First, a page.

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Journey in France. Paris. Fireworks. Model

of a Bridge.

Paris, 22 June, 1787. MY DEAR SIR, We left New York on the 26th of April, and arrived at Havre de Grace on the 26th of May. I set off in company with M. Gernon, a French gentleman, passenger from America, for Paris. I stayed one day at Rouen, to take a view of the place from whence the kings of England date their origin. There are yet some remains of the Palace of the Dukes of Normandy; but the Parliament House has such a resemblance to Westminster Hall, I mean the great hall as you enter, that, had I not known I had been in Normandy, I might have supposed myself at London. The breadth of the room is nearly seventy feet, and the roof is constructed exactly in the manner of that at Westminster. The country from Havre to Rouen is the richest I ever saw. The crops are abundant, and the cultivation in nice and beautiful order. Every thing appeared to be in fullness; the people very stout, the women exceedingly fair, and the horses of a vast size and very fat. I saw several at Havre that were seventeen hands high. I deposited the model of the bridge at the customhouse, the superintendent of which undertook to send it to Paris as soon as an order should be procured for that purpose, as he did not think himself authorized to do it without, it being an imported article.

I arrived at Paris on the 30th May, and the next day began delivering the letters you were so kind as to honor me with. My reception here, in consequence of them, has been abundantly cordial and friendly. I have received visits and invitations from all who were in town. The Duke de Rochefoucauld and General Chastellux are in the country. I dined yesterday with an old friend of yours, M. Malesherbes, who is of the new Council of Finances, and who received me with a heartiness of friendship. It must have been a very strong attachment to America, that drew you from this country, for your friends are very numerous and very affectionate.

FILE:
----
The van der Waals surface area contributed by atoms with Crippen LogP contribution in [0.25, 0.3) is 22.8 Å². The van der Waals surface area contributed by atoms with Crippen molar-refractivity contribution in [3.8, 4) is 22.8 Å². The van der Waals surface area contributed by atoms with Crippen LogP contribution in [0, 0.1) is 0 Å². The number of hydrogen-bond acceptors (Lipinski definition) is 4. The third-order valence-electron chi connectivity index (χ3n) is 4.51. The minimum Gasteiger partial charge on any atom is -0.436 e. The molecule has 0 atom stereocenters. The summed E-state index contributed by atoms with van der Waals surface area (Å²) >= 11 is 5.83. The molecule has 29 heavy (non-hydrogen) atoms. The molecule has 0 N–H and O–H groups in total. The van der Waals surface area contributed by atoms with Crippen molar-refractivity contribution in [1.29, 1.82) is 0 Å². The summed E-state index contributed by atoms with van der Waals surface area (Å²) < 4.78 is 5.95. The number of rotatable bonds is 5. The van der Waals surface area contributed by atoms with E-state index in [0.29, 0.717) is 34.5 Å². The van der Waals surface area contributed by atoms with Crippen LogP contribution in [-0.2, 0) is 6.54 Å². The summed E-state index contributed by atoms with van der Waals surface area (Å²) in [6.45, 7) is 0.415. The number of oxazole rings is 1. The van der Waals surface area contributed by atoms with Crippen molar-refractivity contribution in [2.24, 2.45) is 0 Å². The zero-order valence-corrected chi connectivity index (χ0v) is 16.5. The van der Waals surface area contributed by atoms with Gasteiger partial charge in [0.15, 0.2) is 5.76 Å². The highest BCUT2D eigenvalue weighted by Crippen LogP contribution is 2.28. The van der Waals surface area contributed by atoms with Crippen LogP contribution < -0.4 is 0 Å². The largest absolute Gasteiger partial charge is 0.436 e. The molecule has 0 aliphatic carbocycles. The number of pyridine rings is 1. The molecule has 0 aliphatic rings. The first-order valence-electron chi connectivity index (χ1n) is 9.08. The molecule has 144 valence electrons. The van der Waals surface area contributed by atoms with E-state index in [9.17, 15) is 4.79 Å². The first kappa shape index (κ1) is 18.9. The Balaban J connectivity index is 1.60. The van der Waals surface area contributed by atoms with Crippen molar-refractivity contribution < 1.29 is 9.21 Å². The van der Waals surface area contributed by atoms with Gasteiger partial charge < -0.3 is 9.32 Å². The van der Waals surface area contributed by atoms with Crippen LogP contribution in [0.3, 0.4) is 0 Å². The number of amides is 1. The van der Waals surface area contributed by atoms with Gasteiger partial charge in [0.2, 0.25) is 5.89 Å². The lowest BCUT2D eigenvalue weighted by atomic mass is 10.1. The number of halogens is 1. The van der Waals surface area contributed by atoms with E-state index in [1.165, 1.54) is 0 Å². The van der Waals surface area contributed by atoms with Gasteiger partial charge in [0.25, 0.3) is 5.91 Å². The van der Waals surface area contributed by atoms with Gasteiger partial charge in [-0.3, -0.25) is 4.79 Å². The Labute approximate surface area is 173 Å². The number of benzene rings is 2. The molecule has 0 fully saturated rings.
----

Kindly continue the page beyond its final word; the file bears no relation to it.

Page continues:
M. Le Roy has been most attentively kind to me. As he speaks English, there is scarcely a day passes without an interview. He took me a few days ago to see an old friend of yours, M. Buffon ; but we were informed by the servant, that he was very ill, and under the operation of medicine, on which we deferred our intention. In the evening he sent me an invitation to see an exhibition of fireworks of a new kind, made of inflammable air. It was done as an experiment. The exhibition was in a room. The performer had two large bladders of air, one under each arm, with pipes from them communicating with the figures to be represented; such as suns, moons, stars, flowers, architecture, and figures of moving machinery. By compressing the bladders and mixing the air, he produced the most beautiful and sudden transitions of light and colors, increased or diminished the motion, and exhibited the most pleasing scene of that kind, that can be imagined

The model from Havre is not yet arrived, but a letter received from thence yesterday informs me, that it is on the road, and will be here in about eight days. There is a great curiosity here to see it, as bridges have lately been a capital subject. A new bridge is begun over the Seine, opposite the Palais de Bourbon and the Place de Louis Quinze. It is about the breadth

of the Schuylkill, and the Abbé Morley tells me will cost five millions of livres. It is on piers.

Your old friend M. Terenet, the bridge architect, is yet living. I was introduced to him by M. Le Roy. He has taken a residence in the Elysian Fields for the

purpose of being near the works. He has invited me . to see his house at Paris, where all his drawings and models are. By the next packet, I will write to you respecting the opinion of the Academy on the model. I shall be obliged to Mr. Clymer to send me some Philadelphia and American news. Please to present me with much respect to your family, and to all my good friends around you. I am, dear Sir, your affectionate and obedient servant,